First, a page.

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What an excellent start to the season for the Chicago Cubs. After outscoring the Angels 15-1 in the series, the Cubs moved to 2-0 for the first time since 1995 (which, like, seriously?!).

But that’s what happens when the offense is clicking, the starters are firing bullets and the bullpen keeps things quiet in the later innings. Times will not always be so good, Cub fans, so enjoy it entirely when you can.

For now, though, let’s move away from the Cubs and check in on some news from around the league …

  • First up is one of my favorite pieces of the day, and it comes from August Fagerstrom at FanGraphs. The title explains it all: Here’s All the Weird Baseball Things That Happened Already. One of my favorite bits of knowledge comes from the Pirates/Cardinals series, where Francisco Liriano’s final pitching line (6 IP, 3H, 0R, 5BBs, 10Ks) has never happened in the history of baseball. Also unique in history are the Texas Rangers, who became just the 46th club to win a game with just one or fewer hits. There’s plenty more in Fagerstrom’s piece, so be sure to check it out for some future baseball trivia.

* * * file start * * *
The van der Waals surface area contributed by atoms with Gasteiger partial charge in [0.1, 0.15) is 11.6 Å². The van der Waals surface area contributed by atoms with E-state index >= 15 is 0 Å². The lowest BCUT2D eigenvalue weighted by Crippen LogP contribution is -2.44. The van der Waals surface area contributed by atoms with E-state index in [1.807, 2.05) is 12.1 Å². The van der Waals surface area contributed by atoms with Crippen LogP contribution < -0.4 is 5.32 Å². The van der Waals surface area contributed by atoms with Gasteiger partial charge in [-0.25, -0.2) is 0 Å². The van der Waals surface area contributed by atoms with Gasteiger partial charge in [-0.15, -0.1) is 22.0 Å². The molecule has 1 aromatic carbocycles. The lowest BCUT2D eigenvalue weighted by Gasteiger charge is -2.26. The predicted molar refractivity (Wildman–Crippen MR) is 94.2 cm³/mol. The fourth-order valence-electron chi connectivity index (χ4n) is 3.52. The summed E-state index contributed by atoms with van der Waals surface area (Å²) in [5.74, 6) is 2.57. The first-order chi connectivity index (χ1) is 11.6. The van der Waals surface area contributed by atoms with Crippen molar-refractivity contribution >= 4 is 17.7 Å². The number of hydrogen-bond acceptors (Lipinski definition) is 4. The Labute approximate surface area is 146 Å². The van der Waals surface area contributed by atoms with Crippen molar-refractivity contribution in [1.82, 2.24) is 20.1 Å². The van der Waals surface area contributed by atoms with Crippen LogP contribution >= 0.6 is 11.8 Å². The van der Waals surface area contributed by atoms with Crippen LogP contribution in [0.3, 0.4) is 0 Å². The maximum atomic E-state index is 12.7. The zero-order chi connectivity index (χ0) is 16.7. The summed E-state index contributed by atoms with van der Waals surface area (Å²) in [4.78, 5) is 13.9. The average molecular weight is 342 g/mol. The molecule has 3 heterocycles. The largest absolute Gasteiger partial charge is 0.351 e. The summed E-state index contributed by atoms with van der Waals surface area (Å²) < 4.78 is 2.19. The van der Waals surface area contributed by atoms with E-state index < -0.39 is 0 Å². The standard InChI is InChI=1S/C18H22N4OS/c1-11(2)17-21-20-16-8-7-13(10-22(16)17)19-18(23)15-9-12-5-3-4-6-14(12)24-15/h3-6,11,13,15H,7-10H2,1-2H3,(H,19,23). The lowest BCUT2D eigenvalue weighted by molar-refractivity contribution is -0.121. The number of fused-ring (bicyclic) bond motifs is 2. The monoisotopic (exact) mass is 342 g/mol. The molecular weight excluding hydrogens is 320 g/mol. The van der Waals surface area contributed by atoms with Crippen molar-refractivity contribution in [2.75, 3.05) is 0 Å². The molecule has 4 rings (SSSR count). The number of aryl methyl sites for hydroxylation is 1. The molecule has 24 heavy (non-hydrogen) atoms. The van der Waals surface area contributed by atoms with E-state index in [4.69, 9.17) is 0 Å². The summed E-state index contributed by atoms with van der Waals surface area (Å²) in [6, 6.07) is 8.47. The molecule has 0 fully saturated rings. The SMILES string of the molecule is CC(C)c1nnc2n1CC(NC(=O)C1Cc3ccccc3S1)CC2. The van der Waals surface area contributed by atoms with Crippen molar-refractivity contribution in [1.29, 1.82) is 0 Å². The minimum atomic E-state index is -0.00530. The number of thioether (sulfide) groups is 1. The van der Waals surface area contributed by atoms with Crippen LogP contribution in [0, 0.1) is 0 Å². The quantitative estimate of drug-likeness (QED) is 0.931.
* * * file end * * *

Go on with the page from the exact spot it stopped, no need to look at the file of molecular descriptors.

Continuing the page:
• After forcing the game into extra innings five times against each other last season, the Pirates and Cardinals needed a couple more innings again on Tuesday night. This time, Jordy Mercer walked it off with a single to right field, to tilt the contest 6-5 in the Bucs’ favor. Both bullpens were excellent in this one, though, as they combined to pitch 12 innings, while giving up just one total run.
  • Did you catch the end of the Blue Jays/Rays game last night? With the bases loaded and one out in the ninth, a grounder was hit to third and so began an expected double play. But as Jose Bautista made his way from first to second, he stuck out his hand, grabbing second baseman Logan Forsythe’s back leg on the exchange. Forsythe’s throw was off the mark and the runner was safe at first … except the umpire – acting on the new takeout slide rules – identified the interference and called the double play (effectively ending the game in the Rays favor). You can read more about the play here at our sister site, Baseball is Fun.